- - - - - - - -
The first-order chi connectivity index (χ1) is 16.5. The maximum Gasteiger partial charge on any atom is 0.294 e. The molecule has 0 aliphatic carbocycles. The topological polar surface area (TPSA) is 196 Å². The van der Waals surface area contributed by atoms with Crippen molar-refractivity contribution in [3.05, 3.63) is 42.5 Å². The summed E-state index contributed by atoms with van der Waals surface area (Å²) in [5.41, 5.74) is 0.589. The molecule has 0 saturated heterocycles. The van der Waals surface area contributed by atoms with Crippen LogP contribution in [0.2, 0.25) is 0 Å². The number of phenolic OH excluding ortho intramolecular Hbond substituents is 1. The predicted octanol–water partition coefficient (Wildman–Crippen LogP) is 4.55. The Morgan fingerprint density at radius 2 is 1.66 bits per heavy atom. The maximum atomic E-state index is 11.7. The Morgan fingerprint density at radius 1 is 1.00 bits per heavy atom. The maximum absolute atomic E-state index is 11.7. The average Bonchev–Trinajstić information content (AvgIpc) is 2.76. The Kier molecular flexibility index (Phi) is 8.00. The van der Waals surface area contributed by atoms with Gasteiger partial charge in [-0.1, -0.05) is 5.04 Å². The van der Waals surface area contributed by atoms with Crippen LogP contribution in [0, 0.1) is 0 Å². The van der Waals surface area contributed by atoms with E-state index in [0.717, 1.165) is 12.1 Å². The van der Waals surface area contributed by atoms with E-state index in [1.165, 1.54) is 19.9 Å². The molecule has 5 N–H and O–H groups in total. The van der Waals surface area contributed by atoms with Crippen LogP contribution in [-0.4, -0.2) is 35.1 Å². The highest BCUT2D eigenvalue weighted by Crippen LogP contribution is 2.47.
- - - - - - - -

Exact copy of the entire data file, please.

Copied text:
The first-order chi connectivity index (χ1) is 16.5. The maximum Gasteiger partial charge on any atom is 0.294 e. The molecule has 0 aliphatic carbocycles. The topological polar surface area (TPSA) is 196 Å². The van der Waals surface area contributed by atoms with Crippen molar-refractivity contribution in [3.05, 3.63) is 42.5 Å². The summed E-state index contributed by atoms with van der Waals surface area (Å²) in [5.41, 5.74) is 0.589. The molecule has 0 saturated heterocycles. The van der Waals surface area contributed by atoms with Crippen LogP contribution in [0.2, 0.25) is 0 Å². The number of phenolic OH excluding ortho intramolecular Hbond substituents is 1. The predicted octanol–water partition coefficient (Wildman–Crippen LogP) is 4.55. The Morgan fingerprint density at radius 2 is 1.66 bits per heavy atom. The maximum atomic E-state index is 11.7. The Morgan fingerprint density at radius 1 is 1.00 bits per heavy atom. The maximum absolute atomic E-state index is 11.7. The average Bonchev–Trinajstić information content (AvgIpc) is 2.76. The Kier molecular flexibility index (Phi) is 8.00. The van der Waals surface area contributed by atoms with Gasteiger partial charge in [-0.1, -0.05) is 5.04 Å². The van der Waals surface area contributed by atoms with Crippen LogP contribution in [0, 0.1) is 0 Å². The van der Waals surface area contributed by atoms with E-state index in [0.717, 1.165) is 12.1 Å². The van der Waals surface area contributed by atoms with E-state index in [1.165, 1.54) is 19.9 Å². The molecule has 5 N–H and O–H groups in total. The van der Waals surface area contributed by atoms with Crippen LogP contribution in [-0.4, -0.2) is 35.1 Å². The highest BCUT2D eigenvalue weighted by Crippen LogP contribution is 2.47.